59.        The Agreement and the Action Plan have set the co-operation process in motion.  This has given the countries concerned and the international community a unique opportunity to build a major new regional process for sustainable development.  This process is one of the most successful regional co-operation projects contributing to the stabilisation of south-eastern Europe in both economic and political terms.

60.        The Sava Initiative is the beginning of a co-operation process that could become a model for other international river basins in the region. Clearly, through this process, the Sava Initiative is contributing to the economic and political stability of the region.

b.         Transboundary lakes

Lake Geneva

61.        The example of Franco-Swiss management of the Lake Geneva basin is worth quoting. The International Commission for the Protection of the Waters of Lake Geneva (CIPEL) was founded in 1962 to protect the waters of that lake, the Rhone river and its tributaries. It is composed of elected representatives, scientists and experts from both countries. The CIPEL focuses on three main themes (water as a source of drinking water, fishing and tourism), and comprises an Operational Committee and a Scientific Council as well as various working groups dealing with issues such as domestic, agricultural or industrial pollution, renaturation, dephosphatation and Franco-Swiss collaboration in the event of emergencies.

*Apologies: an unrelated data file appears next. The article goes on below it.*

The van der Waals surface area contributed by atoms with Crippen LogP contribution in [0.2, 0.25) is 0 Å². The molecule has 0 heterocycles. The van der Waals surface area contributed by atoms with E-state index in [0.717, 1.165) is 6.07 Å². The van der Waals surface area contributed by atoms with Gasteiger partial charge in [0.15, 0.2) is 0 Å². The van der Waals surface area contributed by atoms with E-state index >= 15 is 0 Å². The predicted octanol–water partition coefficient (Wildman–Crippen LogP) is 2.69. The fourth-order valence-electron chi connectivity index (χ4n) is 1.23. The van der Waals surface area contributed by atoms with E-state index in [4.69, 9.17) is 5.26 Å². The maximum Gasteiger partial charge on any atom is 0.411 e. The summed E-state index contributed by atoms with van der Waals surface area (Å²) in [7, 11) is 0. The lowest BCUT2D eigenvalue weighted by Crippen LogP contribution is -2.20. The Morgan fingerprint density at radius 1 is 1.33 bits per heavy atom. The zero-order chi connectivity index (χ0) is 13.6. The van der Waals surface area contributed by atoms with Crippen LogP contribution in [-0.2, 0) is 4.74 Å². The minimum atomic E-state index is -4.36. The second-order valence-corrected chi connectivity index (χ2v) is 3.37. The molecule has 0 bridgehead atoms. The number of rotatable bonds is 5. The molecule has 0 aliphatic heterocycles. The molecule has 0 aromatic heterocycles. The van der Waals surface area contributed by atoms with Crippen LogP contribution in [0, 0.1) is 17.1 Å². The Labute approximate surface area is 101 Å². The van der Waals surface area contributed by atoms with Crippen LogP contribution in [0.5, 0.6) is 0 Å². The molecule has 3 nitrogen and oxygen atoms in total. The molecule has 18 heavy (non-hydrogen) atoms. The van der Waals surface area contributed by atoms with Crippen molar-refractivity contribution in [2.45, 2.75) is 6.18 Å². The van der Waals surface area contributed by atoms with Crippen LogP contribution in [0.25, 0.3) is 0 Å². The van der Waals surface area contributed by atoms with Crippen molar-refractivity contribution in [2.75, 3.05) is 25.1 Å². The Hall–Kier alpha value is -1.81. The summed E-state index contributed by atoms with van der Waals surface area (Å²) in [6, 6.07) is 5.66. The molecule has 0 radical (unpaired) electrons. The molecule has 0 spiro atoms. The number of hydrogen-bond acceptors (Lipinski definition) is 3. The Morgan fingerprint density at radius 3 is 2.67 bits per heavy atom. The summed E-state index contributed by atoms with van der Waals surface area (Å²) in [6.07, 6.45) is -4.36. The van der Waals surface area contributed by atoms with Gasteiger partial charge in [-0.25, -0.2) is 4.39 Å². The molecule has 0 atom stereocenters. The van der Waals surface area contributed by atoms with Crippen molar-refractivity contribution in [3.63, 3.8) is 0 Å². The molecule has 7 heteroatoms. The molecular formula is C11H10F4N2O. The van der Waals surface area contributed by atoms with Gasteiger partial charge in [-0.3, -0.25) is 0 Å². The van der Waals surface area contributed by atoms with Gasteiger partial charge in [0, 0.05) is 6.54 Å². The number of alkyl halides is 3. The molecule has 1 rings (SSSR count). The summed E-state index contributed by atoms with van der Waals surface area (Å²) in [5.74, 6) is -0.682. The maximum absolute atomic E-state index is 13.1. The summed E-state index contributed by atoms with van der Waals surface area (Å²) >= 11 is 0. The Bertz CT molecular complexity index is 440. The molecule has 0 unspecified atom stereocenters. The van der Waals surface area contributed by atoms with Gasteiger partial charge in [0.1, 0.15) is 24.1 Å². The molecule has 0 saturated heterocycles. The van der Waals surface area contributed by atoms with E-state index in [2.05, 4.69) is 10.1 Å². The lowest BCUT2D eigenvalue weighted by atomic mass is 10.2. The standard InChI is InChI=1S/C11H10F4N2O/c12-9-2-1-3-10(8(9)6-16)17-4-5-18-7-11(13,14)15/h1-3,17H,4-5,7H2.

62.        The International Commission’s main objectives are to co-ordinate water policies and management, draft recommendations to governments and raise public awareness of the importance of water protection.

63.        The International Commission for the Protection of the Waters of Lake Geneva is an example of successful transboundary co-operation, and its efforts have, over a 40-year period, resulted in the rehabilitation of the Lake Geneva basin.

Lake Sevan

64.        At its meeting in Yerevan in June 2002, the Committee on the Environment, Agriculture and Local and Regional Affairs visited LakeSevan and held a hearing dealing with transfrontier co-operation between Armenia, Azerbaijan and Georgia with regard to the SevanBasin. This gave the Committee a new impetus to look at the question of transboundary lakes and water basins in a wider context and as a basis and opportunity for co-operation between member states at national, regional and local level.